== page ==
We have the same conversation about guns and public safety after every mass shooting in this country.
Each time, the conversation also gets hijacked — muddled with incorrect perceptions that anyone talking about gun standards must be talking about taking our guns away. We must get past the red herrings in this and begin to talk long enough to make this distinction: Guns in the woods and fields of our hunting lands are very different from guns in our neighborhoods, in our parks, in our strip centers, theaters, restaurants, bars, offices — even churches. Secondly, we must recognize that standards for legal gun ownership should correlate with the risk an owner or would-be owner presents.
In 2015 alone, our rhetorical gun conversations started more than 200 times, according shootingtracker.com (operated by a group named Guns Are Cool that clearly likes guns but just as clearly doesn't like the National Rifle Association).
More than 200 times in six months! That is, on average, a mass shooting every day. Six were in Tennessee. Two were in Chattanooga — most recently on July 16 when a man the FBI has labeled a "homegrown extremist" fired on two military facilities here. Shootingtracker.com defines a mass shooting as one in which four or more people are shot. The other Chattanooga shooting was in January when a 17-year-old reportedly shot four people on West Main Street, killing one.
This brings us to the nation's newest mass shooting story.
"3 Fatally Shot and 9 Injured at Theater in Lafayette, La." This sorrowful shooting even has celebrity draw — the movie, "Trainwreck," stars feminist comedienne Amy Shumer. The plot is about promiscuous sex.
The shooter, described as a 59-year-old drifter and "lone white male" gunman, killed himself after he opened fire shortly before 7:30 p.m.
Louisiana Gov. and Republican presidential contender Bobby Jindal described the shooting as "senseless."
"This is an awful night for Lafayette. This is an awful night for Louisiana. This is an awful night for the United States," he said. "When these kinds of acts of violence happen in a movie theater, when there's no real good reason why this kind of evil should intrude on the lives of families who are just out for a night of entertainment, I know a lot of us are horrified and shocked."
It sounds tragically familiar, doesn't it?
On Friday, Chattanooga buried one of our victims of a mass shooting. On Saturday and Tuesday, we'll bury two more. Altogether, six will be buried following the bloody rampage here just over a week ago when Muhammad Youssef Abdulazeez, 24, of Hixson, unleashed a barrage of gunfire at two Chattanooga military facilities, then died himself during a gun bttle with police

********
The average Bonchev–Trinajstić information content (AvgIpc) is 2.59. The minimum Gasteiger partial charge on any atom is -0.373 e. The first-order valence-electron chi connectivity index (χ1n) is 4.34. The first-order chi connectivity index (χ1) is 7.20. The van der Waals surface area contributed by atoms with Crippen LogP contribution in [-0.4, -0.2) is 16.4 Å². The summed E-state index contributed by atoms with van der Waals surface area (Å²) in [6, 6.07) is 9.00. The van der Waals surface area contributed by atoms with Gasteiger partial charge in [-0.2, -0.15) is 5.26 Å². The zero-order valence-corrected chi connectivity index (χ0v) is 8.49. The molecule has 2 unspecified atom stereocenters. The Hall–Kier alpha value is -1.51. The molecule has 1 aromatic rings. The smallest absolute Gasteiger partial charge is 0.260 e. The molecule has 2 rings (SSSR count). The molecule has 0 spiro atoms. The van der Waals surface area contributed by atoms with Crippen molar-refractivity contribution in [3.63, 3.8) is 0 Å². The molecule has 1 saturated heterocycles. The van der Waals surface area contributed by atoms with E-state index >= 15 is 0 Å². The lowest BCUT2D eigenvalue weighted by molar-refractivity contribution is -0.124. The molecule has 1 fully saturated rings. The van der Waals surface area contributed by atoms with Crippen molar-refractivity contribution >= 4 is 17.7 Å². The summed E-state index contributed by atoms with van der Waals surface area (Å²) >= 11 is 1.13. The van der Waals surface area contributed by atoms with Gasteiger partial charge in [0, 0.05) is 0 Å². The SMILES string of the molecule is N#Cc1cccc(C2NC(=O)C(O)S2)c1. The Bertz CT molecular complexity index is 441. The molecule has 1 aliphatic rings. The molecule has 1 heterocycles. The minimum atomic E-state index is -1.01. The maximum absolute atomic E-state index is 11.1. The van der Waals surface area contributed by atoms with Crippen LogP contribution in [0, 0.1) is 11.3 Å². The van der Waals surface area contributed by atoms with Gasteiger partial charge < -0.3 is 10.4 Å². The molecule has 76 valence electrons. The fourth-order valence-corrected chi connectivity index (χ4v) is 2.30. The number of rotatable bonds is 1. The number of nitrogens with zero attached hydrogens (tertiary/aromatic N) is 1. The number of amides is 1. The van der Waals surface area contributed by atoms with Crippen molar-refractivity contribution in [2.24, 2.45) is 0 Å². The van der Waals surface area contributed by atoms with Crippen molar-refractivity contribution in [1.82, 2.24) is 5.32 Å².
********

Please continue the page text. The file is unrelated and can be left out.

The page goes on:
Like Abdulazeez, the Louisiana gunman, John Houser of Alabama, had a history of mental illness, according to his family. Houser's estranged wife and other family members had sought and received a temporary protective order in 2008 against him, claiming in court documents that he "exhibited extreme erratic behavior and has made ominous as well as disturbing statements" and "has a history of mental health issues, i.e., manic depression and/or bi-polar disorder. The wife had "become so worried about the defendant's volatile mental state that she has removed all guns and/or weapons from their marital residence," the court documents state. The order was later lifted.
Louisiana's Gov. Jindal is rated an A+ by the National Rifle Association, and he has opposed every sensible piece of gun control legislation in Louisiana. Last year, he signed two bills to expand gun rights in his state — one allowing people with concealed handgun permits to carry their weapons into restaurants that serve alcohol and another expanding Louisiana's "stand your ground" law.
Like many of our Republican politicians, Jindal called President Barack Obama's calls for stricter gun control "completely shameful" after a Dylann Roof killed nine people in Charleston, S.C., in June. But when a naturalized U.S. citizen from Kuwait opened fire here earlier this month, Jindal released a statement saying the incident "certainly looks like an act of terrorism" that "underscores the grave reality of the threat posed to us by radical Islamic terrorism every single day." Now in his state, with another white right-winger behind the trigger, yet another mass shooting is simply a tragedy that needs prayers again.
Here in Chattanooga, we're told that gun sales spiked after Abdulazeez's assault on military recruiter and training centers. And around the country, civilian vigilantes set up makeshift guard stations at recruiting offices — ridiculous scenes if they weren't so distressingly tragic. In Ohio, one of the armed civilian guards accidentally fired a shot from an AR-15 rifle into the pavement as he was clearing ammunition from the rifle when someone asked to look at it. And in Gainesville, Ga., on the day after our shooting, a Navy recruiter accidentally shot himself with his personal weapon that he brought to work.
When are we going to say enough is enough with guns?
Our country has no common-sense gun laws — and what few we had have been stripped away by lawmakers goaded by the NRA.
It is time to stop this madness.